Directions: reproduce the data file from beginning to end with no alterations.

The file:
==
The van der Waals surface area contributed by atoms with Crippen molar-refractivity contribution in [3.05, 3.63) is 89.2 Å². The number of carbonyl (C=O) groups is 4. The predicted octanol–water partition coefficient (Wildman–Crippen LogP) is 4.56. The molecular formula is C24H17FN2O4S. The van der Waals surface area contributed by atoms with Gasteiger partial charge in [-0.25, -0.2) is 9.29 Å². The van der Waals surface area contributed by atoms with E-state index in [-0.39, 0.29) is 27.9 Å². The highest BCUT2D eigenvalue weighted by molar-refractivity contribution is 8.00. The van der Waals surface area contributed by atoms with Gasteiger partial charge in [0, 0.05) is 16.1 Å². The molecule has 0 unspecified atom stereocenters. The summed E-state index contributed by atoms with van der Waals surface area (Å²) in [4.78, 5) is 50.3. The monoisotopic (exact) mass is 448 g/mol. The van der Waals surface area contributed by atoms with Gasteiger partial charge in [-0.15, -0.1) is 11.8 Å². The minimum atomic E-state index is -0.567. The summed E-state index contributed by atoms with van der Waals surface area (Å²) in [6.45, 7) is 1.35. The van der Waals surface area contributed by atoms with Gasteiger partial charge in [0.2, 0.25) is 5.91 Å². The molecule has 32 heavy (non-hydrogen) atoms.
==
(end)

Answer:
The van der Waals surface area contributed by atoms with Crippen molar-refractivity contribution in [3.05, 3.63) is 89.2 Å². The number of carbonyl (C=O) groups is 4. The predicted octanol–water partition coefficient (Wildman–Crippen LogP) is 4.56. The molecular formula is C24H17FN2O4S. The van der Waals surface area contributed by atoms with Gasteiger partial charge in [-0.25, -0.2) is 9.29 Å². The van der Waals surface area contributed by atoms with E-state index in [-0.39, 0.29) is 27.9 Å². The highest BCUT2D eigenvalue weighted by molar-refractivity contribution is 8.00. The van der Waals surface area contributed by atoms with Gasteiger partial charge in [0, 0.05) is 16.1 Å². The molecule has 0 unspecified atom stereocenters. The summed E-state index contributed by atoms with van der Waals surface area (Å²) in [4.78, 5) is 50.3. The monoisotopic (exact) mass is 448 g/mol. The van der Waals surface area contributed by atoms with Gasteiger partial charge in [-0.15, -0.1) is 11.8 Å². The minimum atomic E-state index is -0.567. The summed E-state index contributed by atoms with van der Waals surface area (Å²) in [6.45, 7) is 1.35. The van der Waals surface area contributed by atoms with Gasteiger partial charge in [0.2, 0.25) is 5.91 Å². The molecule has 32 heavy (non-hydrogen) atoms.